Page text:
I decided long ago that my blog would probably never generate neither money nor traffic to my site. Its only purpose would be to keep my existing clients in the loop.

    That decision took a load off, and helped me relax a bit when it came to “performing” well on the blog.

  3. Steve is a person of action.
    He does stuff. While many are talking, he’s doing. As boring and old-fashioned as it sounds, your Grand-dad was right when he said “there ain’t no substitute for hard work”. In science we would call this a correlation between investment of energy and outcome.

    People sprinkle conversations with terms like destiny, fate, chance and luck, so they don’t actually have to take responsiblity for their reality. Good on you Steve for creating your own opportunity to win!

  4. Very inspiring story indeed, thank you for sharing this great Aussie story to us… I think I’ll let my readers know about this as well… it’s just too inspiring to pass up…

  5. Excellent point, oftentimes it’s about working very very hard so that when luck does favor you, you are in position to capitalize on it. In the US, though not as popularized because it’s both deep into history and not athletic competition, you could look at the perseverance and diligence of one Abraham Lincoln in his numerous political losses prior to becoming one of the most storied Presidents in our nation’s history for comparison.

    I can’t imagine being impaled on a skate…

  6. Happy Australia Day. I heard of it via http://www.misscellania.com this year.

    Canada Day isn’t until July 1, and by then it ought to be warm enough here to have a good time.

    I think I saw that medal win when it happened.

  7. There is no real Sweden day, now that I think about it. Sure – a national holiday, but no actual Celebration.


  8. Great post thanks for sharing the story with the rest of us. A perfect metephor for blogging.

  9. What a great story. Thanks for posting the video. It made me smile today.

    That’s the great thing about blogging. You never know what will make people smile, cry or laugh outloud. It’s fun just being in the game and being able to offer this to people.

    Great post!

  10. One of the best inspirational stories about blogskating I’ve ever read.

  11. Uh, yeah, great illustration.

    Now that I think I have gotten over being in the first group of wrong-thinkers (even though it’s never been all about money, I guess I still expected it to just flow in), I am probably in danger of finding myself in the second.

    I’d better get back to work.

  12. Happy Aussie Day ! A very inspiring story indeed….

  13. Greetings from Buenos Aires, Argentina :)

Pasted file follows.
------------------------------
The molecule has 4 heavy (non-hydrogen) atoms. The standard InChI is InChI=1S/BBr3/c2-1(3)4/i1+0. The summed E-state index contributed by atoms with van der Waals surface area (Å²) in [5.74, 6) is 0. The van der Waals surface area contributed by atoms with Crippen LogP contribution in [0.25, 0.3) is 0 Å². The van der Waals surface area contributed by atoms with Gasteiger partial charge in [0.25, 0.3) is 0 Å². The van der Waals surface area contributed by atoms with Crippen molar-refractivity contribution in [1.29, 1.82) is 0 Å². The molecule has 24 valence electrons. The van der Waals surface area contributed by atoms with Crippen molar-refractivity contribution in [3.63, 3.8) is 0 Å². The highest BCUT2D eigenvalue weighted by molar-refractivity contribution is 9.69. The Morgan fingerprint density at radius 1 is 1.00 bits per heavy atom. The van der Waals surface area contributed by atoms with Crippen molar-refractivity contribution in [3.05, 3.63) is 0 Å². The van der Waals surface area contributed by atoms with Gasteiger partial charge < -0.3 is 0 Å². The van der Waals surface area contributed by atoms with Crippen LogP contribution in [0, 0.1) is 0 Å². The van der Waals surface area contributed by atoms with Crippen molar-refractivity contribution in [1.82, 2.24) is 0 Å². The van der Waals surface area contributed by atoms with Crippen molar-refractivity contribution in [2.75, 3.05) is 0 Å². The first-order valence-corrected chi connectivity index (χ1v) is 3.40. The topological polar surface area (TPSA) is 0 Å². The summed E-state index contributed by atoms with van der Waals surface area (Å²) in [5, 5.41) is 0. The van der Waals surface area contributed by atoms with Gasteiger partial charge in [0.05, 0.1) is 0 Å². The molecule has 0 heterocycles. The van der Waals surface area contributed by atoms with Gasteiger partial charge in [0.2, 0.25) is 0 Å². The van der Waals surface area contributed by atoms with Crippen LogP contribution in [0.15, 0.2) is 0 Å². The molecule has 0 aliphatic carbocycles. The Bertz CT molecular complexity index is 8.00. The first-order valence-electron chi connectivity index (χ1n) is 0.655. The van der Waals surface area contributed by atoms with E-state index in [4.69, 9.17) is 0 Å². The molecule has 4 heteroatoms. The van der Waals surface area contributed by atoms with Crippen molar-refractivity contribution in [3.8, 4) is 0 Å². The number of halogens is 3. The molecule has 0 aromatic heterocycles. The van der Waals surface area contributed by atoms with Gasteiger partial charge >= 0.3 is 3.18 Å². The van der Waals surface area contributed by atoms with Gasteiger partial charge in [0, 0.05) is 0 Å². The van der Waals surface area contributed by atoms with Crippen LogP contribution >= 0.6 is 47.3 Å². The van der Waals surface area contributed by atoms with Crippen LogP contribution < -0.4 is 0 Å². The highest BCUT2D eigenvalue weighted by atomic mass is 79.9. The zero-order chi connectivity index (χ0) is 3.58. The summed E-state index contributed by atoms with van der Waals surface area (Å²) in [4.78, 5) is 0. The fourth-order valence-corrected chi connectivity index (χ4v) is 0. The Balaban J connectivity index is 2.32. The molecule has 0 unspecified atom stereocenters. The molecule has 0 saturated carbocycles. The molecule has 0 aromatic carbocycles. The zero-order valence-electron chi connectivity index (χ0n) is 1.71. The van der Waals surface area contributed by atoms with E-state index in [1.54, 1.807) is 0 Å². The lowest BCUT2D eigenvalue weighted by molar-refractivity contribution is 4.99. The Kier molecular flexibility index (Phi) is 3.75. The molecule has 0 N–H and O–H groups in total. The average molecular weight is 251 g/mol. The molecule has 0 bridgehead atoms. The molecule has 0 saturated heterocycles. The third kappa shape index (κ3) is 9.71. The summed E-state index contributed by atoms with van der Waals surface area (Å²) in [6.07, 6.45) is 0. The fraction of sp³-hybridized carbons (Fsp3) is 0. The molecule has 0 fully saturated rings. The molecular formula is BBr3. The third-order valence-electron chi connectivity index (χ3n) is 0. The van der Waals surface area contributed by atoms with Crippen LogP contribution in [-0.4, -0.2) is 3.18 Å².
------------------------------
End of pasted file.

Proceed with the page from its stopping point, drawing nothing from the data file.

I can’t stop viewing the video! That’s incredible.
    Many thanks for the story and reflections about blogging ;)


    Damian Profeta

  14. This is very true – you make your own luck. “Destiny” and “chance” are, I agree, for people who want to find something to blame other than themselves for not achieving what they want.

    When I first came here I was not even looking to make money from my blog, but I thought Problogger was useful for design tips, getting readers etc. My personal blog, Let’s Take Over is very political, but I chose to give it a strong ‘hometown’ flavour, as opposed to most political blogs, which really could come from anywhere, as far as you can tell from the content.

    Then I thought that I may as well subscribe to the job boards, even though most of the jobs were for people to blog about celebrities, gadgets or movies.

    But then this job for people to blog their own cities turned up, I applied, and though I did not get one of the first round jobs, I have just started blogging at Brisbane is Home in the second wave of city blogs for Home Turf Media.

    That would never have happened if I had not kept my eye on what was going on here, and keep thinking about opportunities.

    What I find really interesting is how my original decision to concentrate on local issues for my political blog put me in the perfect position to apply for the business opportunity. If you think you have a good idea, keep pushing at it, even if you’re not always sure where it’s going.

  15. […] Uma versão resumida do que o Daren escreveu no Problogger é que tudo leva o seu tempo e que trabalho duro compensa quer seja a curto, médio ou longo prazo. E se temos uma oportunidade para o ouro devemos aproveita-la por mínima que ela seja. […]

  16. A belated happy Australia Day to you Darren! Aren’t you proud that an aussie is leading the way in blog-world domination?

    We had Ryan ‘Fitzy’ Fitzgerald here in Port Lincoln tossing a 10kg tuna!

  17. Excellent post Darren. Really enjoyed the analolgy the message hit home :-).

  18. Great video, I will forgive the reminder of England’s humiliation at cricket,- thankfully it is not on terrestial TV over here. The story kind or reminds me of a kind of “hero” Britian once had in Eddie the Eagle Edwards. He somehow managed to enter the ski jump in the winter olympics, He finished so far behind the rest of the field it was embarrassing, but the British took him to be a hero and for a while he was a great celebrity, probably won sports personality of the year or something. Anyway could explain why we don’t always win at sport…

  19. Thanks Darren for posting that video and article.

    That’s no only good advice for blogging, but for any business venture. Everyone wants to make money the “quick and easy” way these days. It just doens’t happen all that often. And many times when you see someone who got lucky and made a quick score, it’s gone in a flash. Easy come, easy go.

    Slow and steady wins the race….remember the Tortoise and Hare story? (here in the South, it’s called the Rabbit and Turtle, but I digress :) ) It’s the same in any business. You have to be in it for the long haul an many peopel just don’t have the stomach for a long fight.


  20. This was a great post for me. I ‘live’ in Salt Lake City, was here in 2002, and I missed this great story. Thanks.